What is chronic fatigue?

The main characteristic of CFS is debilitating fatigue. If the fatigue lasts six months or more, it's considered a significant indicator that the patient has CFS.

Fatigue also contains a whole host of symptoms, such as chronic sleepiness, headache, vertigo, aching muscles, muscle weakness, imparted reflexes, judgment issues, moodiness, etc.

One CFS sufferer describes it like this: "You know how you feel when you’re just finally getting off to sleep? But then, something wakes you? Or remember how you felt the fourth day after giving birth and only slept a few hours? You never imagined you could be so tired. That's how you feel when you have Chronic Fatigue Syndrome. It doesn't ever get better. The baby never grows up. The tiredness sticks with you no matter how much sleep or rests you get. You're in perpetual need of sleep, but the sleep doesn't help."

Living with CFS means you experience additional fatigue after doing things ordinary people do daily, like cleaning the kitchen or vacuuming the floor. You feel like you have climbed a mountain, and your legs and arms are filled with lead. You must sleep. But sleep doesn't help because you also have fatigue after sleeping. It never ends.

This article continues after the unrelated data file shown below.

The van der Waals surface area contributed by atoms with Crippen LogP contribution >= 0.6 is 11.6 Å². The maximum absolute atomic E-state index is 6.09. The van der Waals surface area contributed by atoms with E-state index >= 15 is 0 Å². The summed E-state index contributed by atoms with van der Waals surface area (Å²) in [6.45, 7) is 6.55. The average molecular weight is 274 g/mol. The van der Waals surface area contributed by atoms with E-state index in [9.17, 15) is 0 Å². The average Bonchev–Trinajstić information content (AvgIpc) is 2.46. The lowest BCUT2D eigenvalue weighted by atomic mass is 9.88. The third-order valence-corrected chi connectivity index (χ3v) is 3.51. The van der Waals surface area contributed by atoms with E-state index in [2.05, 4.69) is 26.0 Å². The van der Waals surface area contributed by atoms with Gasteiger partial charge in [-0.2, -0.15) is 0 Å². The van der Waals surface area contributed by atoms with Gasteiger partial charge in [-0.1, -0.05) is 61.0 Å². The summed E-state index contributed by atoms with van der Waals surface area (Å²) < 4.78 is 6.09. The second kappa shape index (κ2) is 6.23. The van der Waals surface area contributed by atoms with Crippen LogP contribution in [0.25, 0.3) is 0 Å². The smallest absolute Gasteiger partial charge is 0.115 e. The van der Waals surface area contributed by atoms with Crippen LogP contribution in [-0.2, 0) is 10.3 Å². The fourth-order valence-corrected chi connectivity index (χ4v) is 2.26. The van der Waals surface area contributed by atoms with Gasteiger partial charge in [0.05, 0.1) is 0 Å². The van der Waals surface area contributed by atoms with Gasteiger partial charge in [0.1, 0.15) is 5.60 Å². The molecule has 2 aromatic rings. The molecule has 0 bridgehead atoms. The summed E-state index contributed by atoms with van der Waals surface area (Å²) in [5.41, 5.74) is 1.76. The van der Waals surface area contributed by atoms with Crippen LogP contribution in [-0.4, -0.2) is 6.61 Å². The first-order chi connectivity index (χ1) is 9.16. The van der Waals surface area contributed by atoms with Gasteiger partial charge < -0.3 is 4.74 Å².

People with CFS also experience the following:


Many people with CFS try to sleep and can't fall asleep, or if they sleep, they feel like they are only on the verge of falling asleep all the time. So they wake up to any sound, roll over and wake up, or take hours to fall asleep, watching the clock, worried about needing to get up and function.


Many people with CFS try to sleep and can't fall asleep, or if they sleep, they feel like they are only on the verge of falling asleep all the time. So they wake up to any sound, roll over and wake up, or take hours to fall asleep, watching the clock, worried about needing to get up and function.


The horrible symptoms of Chronic Fatigue Syndrome often cause the sufferer to feel quite anxious about their life. They may feel like they are a failure and cannot get their lives back on track. Going to an event or planning anything makes them anxious because they worry they won't present themselves at their best or fulfill their obligations.